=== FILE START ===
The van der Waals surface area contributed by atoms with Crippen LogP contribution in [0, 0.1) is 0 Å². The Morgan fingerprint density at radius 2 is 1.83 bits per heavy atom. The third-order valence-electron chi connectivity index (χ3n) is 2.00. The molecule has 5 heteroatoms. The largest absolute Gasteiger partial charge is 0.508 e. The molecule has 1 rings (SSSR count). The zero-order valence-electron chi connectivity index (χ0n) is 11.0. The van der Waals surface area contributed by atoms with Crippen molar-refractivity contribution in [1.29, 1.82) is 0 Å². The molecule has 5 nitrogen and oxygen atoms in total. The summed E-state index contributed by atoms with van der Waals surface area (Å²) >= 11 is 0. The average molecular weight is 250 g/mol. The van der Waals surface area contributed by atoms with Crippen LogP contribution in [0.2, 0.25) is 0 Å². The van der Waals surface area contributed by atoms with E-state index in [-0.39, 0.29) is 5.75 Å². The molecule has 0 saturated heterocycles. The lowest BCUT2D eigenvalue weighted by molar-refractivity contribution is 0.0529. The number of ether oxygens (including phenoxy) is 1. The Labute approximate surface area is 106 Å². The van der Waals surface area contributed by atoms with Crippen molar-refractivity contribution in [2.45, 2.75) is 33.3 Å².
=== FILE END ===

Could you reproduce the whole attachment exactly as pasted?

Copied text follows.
The van der Waals surface area contributed by atoms with Crippen LogP contribution in [0, 0.1) is 0 Å². The Morgan fingerprint density at radius 2 is 1.83 bits per heavy atom. The third-order valence-electron chi connectivity index (χ3n) is 2.00. The molecule has 5 heteroatoms. The largest absolute Gasteiger partial charge is 0.508 e. The molecule has 1 rings (SSSR count). The zero-order valence-electron chi connectivity index (χ0n) is 11.0. The van der Waals surface area contributed by atoms with Crippen molar-refractivity contribution in [1.29, 1.82) is 0 Å². The molecule has 5 nitrogen and oxygen atoms in total. The summed E-state index contributed by atoms with van der Waals surface area (Å²) >= 11 is 0. The average molecular weight is 250 g/mol. The van der Waals surface area contributed by atoms with Crippen LogP contribution in [0.2, 0.25) is 0 Å². The van der Waals surface area contributed by atoms with E-state index in [-0.39, 0.29) is 5.75 Å². The molecule has 0 saturated heterocycles. The lowest BCUT2D eigenvalue weighted by molar-refractivity contribution is 0.0529. The number of ether oxygens (including phenoxy) is 1. The Labute approximate surface area is 106 Å². The van der Waals surface area contributed by atoms with Crippen molar-refractivity contribution in [2.45, 2.75) is 33.3 Å².